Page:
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Delhi High Court Orders Return of Seized Items After Finding No Legal Proceedings under PMLA


In a recent judgement in Mr. Mahender Kumar Khandelwal v. Directorate of Enforcement and Anr.[i], the Delhi High Court (‘DHC’) addressed the critical issue under the Prevention of Money Laundering Act, 2002 (‘PMLA’) highlighting the constitutional conflict arising from extended property seizures. The DHC held that the continuation of such seizure beyond 365 days in the absence of the ‘pendency of any proceedings relating to any offence under this Act before a Court’ shall be confiscatory in nature, lacking the authority of law, and therefore, violative of a. 300A of the Constitution of India, 1949 (‘Constitution’). This judgement is significant as it clarifies the ambit of s. 8(3) of the PMLA to relate only to a complaint that is pending before a PMLA Court in relation to the person from whom the property was seized.

Brief Facts

  • The petitioner was appointed as the Interim Resolution Professional (‘IRP’) for the corporate insolvency resolution process (‘CIRP’) of M/s Bhushan Power and Steel Ltd. (‘BPSL’) on 26.07.2017 by the National Company Law Tribunal (‘NCLT’). The committee of creditors (‘CoC’) thereafter confirmed the petitioner’s appointment as the RP on 01.09.2017. A resolution plan was submitted by M/s JSW Steel Limited and was approved by the CoC on 16.10.2018 and by the NCLT on 05.09.2019.

  • The petitioner during his functioning, unearthed fraud committed by the ex-promoters and directors of BPSL. On 07.02.2020, the petitioner filed a criminal complaint as well as an application under s. 66 of the Insolvency and Bankruptcy Code, 2016 (‘IBC’) for fraudulent and wrongful trading before the NCLT.

  • Thereafter, the Central Bureau of Investigation, New Delhi (‘CBI’) registered an FIR/RC against BPSL, its directors, and the other key managerial persons, for offences committed under the Indian Penal Code, 1860, and the Prevention of Corruption Act, 1988. The petitioner was neither named as an accused in the FIR nor subject to a CBI investigation. Based on the said FIR, the Directorate of Enforcement (‘ED’) registered an enforcement case information report (‘ECIR’) on 25.04.2019 under the PMLA. The petitioner served as a witness in the ED’s investigation.

  • Thereafter on 19.08.2020 and 20.08.2020, the ED carried out searches at the premises of the petitioner seizing various documents, records, digital devices, and gold and diamond jewelry having an approximate value of Rs. 85,98,677/-.

  • The ED’s application for retention of the seized items was confirmed by the Adjudicating Authority (‘AA’) on 10.02.2021. The petitioner challenged this decision on 11.04.2023, arguing that despite no complaints being filed against the petitioner for over a year, the seized properties were not returned and that retention of the same beyond 365 days was unlawful under s. 8(3)(a) of the PMLA.


  • The DHC allowed the petition and directed the return of the seized properties to the petitioner. It held that, since 365 days have elapsed from the passing of the order dated 10.02.2021 by the AA, the documents, digital devices, and property seized from the petitioner during the search and seizure conducted on 19.08.2020 and 20.08.2020 at the premises of the petitioner must be returned.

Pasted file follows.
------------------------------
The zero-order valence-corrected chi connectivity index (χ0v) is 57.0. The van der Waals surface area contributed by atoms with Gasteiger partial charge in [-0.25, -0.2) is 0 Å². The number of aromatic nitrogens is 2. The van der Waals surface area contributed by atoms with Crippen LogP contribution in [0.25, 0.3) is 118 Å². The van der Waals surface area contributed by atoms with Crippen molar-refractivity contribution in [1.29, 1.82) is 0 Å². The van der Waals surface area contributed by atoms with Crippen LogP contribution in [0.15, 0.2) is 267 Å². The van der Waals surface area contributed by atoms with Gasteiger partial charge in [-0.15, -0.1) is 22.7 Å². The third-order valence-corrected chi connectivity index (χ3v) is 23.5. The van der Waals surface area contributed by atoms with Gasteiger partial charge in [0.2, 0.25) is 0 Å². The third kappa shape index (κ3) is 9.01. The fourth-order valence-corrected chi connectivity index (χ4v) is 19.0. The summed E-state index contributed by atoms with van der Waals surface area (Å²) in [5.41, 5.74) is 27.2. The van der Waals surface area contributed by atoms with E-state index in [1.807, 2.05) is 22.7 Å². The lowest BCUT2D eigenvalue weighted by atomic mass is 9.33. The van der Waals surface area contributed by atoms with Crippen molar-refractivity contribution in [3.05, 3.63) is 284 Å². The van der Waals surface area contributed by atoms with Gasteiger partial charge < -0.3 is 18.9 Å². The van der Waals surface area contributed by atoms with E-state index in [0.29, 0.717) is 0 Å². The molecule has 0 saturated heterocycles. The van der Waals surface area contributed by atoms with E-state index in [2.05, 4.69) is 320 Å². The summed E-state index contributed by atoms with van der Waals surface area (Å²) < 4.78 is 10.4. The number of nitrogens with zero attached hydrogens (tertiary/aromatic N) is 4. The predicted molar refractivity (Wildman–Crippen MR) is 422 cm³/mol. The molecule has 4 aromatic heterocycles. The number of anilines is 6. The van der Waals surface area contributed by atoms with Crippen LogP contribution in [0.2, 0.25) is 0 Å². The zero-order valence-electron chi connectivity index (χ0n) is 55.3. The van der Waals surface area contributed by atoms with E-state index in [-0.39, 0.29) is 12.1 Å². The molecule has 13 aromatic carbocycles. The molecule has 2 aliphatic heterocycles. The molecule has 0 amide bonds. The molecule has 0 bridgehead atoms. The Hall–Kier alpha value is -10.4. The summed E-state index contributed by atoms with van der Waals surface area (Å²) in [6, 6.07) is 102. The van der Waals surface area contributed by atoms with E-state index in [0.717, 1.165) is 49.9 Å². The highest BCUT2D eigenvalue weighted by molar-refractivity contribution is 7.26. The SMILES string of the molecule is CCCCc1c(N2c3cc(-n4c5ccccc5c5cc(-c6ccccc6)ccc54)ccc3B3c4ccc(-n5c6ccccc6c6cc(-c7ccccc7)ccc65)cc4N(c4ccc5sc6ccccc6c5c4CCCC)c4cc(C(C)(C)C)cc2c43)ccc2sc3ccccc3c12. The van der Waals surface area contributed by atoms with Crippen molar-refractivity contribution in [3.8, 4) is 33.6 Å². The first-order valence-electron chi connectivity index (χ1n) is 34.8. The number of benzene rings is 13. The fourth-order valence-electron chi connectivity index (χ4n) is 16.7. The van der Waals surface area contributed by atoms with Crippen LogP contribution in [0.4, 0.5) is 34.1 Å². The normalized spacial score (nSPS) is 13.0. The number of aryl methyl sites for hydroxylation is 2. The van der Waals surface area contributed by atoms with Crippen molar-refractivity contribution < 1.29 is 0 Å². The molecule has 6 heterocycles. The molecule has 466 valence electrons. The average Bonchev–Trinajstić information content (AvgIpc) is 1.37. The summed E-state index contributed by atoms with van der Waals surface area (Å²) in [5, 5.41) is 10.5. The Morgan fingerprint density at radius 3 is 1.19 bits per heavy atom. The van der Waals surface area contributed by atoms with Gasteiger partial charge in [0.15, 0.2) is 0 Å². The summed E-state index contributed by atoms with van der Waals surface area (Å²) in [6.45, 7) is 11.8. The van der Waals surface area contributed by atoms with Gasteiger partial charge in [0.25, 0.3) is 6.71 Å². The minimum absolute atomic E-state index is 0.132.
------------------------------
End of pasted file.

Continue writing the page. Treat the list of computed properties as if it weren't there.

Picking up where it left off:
• The DHC emphasized that the provisions of PMLA should be interpreted reasonably and harmoniously with other provisions. It was noted that under s. 8(3)(a) of the PMLA’, proceedings must pertain to the property or the record which is seized under s. 17 of the PMLA.

  • The DHC further observed that a prolonged seizure beyond 365 days, in the absence of pending proceedings, would constitute confiscation without legal authority, thereby violating a. 300A of the Constitution.

  • The DHC reinforced that the authority to retain seized property under the PMLA must not only comply with statutory timelines but also respect constitutional rights, affirming the sanctity of a. 300A of the Constitution.


Through this judgement, the DHC has clarified the legal framework governing the retention of seized property under the PMLA, ensuring that such actions remain within the bounds of law and constitutional rights. The DHC’s decision imposes an obligation on the AA to initiate proceedings in a time-bound manner. This decision strikes a delicate balance between safeguarding the interests of investigations and upholding the right of individuals to their property under a. 300A of the Constitution. The DHC’s judgement sets a clear precedent that prevents seizures from continuing indefinitely, even if they do not culminate into any ‘proceedings relating to any offence under the Act before a court’ within the period of 365 days. Further, by mandating the return of the seized items due to the absence of ongoing legal proceedings, the judgment reinforces accountability and prevents potential abuse of seizure powers by the authorities.

End Note:

[i] 2024 SCC OnLine Del 645

Authored by Aditya Gupta, Advocate at Metalegal Advocates. The views expressed are personal and do not constitute legal opinion.


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